“Hello everyone. I’m home.” said Mr. Steiner as he entered the house, dripping raindrops on the floor.
“Daddy, we were worried about you!” exclaimed the children..
“Yes, there was a big thunderstorm on the way home, but I drove carefully and baruch Hashem I’m fine.”
As the family sat down for dinner, they noticed someone coming out of their garage holding a heavy box in his arms!
“Omigoodness, who is that?” asked one of the daughters.
“And what is he taking out of our garage?” asked another.
Their brother stood up, “That stranger is stealing something from our garage!”
Mr. Steiner walked towards the front door and called out to the man. He recognized him as a quiet man that lived down their street. “Excuse me, Sir?” Mr Steiner called out. “Can I help you?”
The man stopped and turned around. “Hello! You are Mr. Steiner, right? I’m one of your neighbors, I think I’ve seen you in shul a few times. I have a computer in this box that I had just had fixed on Main Street. When I was bringing it home, that heavy rain began, and I was worried that the rain would soak through the box and damage the computer. I saw that your garage was open, so I put it in there. I figured I’d come back in a few hours once the rain stopped. So, here I am! I’m just taking it home now. Thanks!”
The youngest Steiner, a boy aged six, could not hold back anymore. “You aren’t allowed to do that! You didn’t ask permission first!”
The neighbor smiled, “I’m sorry, no one was home. The garage had room in, so I just left my box in there for a short time.”
The boy wasn’t satisfied, “It’s still our property, and since you used it, you should pay us rent!”
The older siblings shushed their brother, but wondered if he was right.Mr. Steiner spoke up: “I apologize for my son’s words, but I think he has a point. I’m sure that had we been home we would have allowed you to store your computer in our garage, but the fact is that we were not there. It’s too bad that your computer would have been damaged, but you can’t simply use someone’s property without their permission.””I see nothing wrong with what I did” said the neighbor. “It’s not as if I caused you any loss. Let’s ask the Shul Rabbi what the halacha says.”
Q: Who do you think is right?
A: In this parshat Lech Lecha, we learn about the city of S’dom. It was full of bad people doing bad things (Bereishit 13:13). Even if someone wanted to do something nice, their neighbors would get angry and hurt them for even trying! Our Rabbis use a term Midat S’dom “the trait of S’dom” to describe such behavior (Mishna Avot 5:10).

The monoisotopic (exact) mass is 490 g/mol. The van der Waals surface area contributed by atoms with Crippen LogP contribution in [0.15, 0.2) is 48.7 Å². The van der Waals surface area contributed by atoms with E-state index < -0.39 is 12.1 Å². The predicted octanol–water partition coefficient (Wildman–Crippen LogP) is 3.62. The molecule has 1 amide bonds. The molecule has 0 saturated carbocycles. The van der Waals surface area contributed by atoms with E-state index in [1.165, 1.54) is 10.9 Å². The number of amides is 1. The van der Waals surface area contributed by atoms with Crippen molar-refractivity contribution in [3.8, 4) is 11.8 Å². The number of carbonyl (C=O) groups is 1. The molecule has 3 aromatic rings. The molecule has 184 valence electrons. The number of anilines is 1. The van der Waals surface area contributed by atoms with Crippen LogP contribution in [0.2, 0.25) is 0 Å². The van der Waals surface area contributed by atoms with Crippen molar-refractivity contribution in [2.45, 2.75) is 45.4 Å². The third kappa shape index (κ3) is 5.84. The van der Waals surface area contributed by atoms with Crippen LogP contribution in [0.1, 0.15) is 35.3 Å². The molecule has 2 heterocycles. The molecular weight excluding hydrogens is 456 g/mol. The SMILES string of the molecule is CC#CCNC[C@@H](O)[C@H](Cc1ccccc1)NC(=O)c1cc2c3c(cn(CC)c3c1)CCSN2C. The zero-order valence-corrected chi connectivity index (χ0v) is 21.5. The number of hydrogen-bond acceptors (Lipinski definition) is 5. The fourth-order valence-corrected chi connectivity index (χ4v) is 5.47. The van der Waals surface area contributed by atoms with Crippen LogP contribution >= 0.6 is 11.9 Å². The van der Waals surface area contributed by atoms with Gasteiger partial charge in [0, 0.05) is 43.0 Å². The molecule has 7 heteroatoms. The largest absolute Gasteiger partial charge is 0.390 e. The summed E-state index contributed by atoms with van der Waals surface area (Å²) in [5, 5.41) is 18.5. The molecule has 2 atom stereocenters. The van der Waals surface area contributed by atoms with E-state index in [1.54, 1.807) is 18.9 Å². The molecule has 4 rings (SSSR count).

The Steiner garage was open and available. The Steiners did not lose anything by having their neighbor’s box in it. If they had been living in that awful city of S’dom or Amorah, it would have been common (and encouraged) to refuse to help this neighbor. It would be showing “Midat S’dom”. Our Rabbis obviously want to stop such a terrible midah and created a rule called “Kofin Al Midat S’dom” which means “we force people to not behave with the midah of S’dom.” (Eruvin 49a). Since the neighbor got benefit and caused absolutely no harm to the Steiners, Jewish law rules that he is allowed to protect his computer in their garage (Choshen Mishpat 363).
Q: What if the Steiners had specifically told their neighbor not to use their garage beforehand?
A: In that case, the neighbor would have to respect their wishes (Choshen Mishpat 363).
Back to Our Story:
After speaking to their Rav, Mr. Steiner offered his apologies. “I am very sorry for our behavior. I certainly don’t want my family to act like the people of S’dom. I’d like to take the opportunity to invite you to our home this Shabbat to be our guest for lunch.”
“That would be wonderful” said the neighbor.
“Yes” smiled the Rav, “but please leave your computer at home”.
They all had a good laugh.
(Written by Josh and Tammy Kruger, in collaboration with Rabbi Yehoshua Pfeffer of the Institute for Dayanim. Based on an article by Rabbis Tzvi Shpitz and Aaron Tendler entitled “Traits of the Sodomites” on Torah.org. The reader is also referred to an article entitled “Give me a break – Parameters of Midas Sedom” by Rabbi Yehoshua Pfeffer on Dinonline.)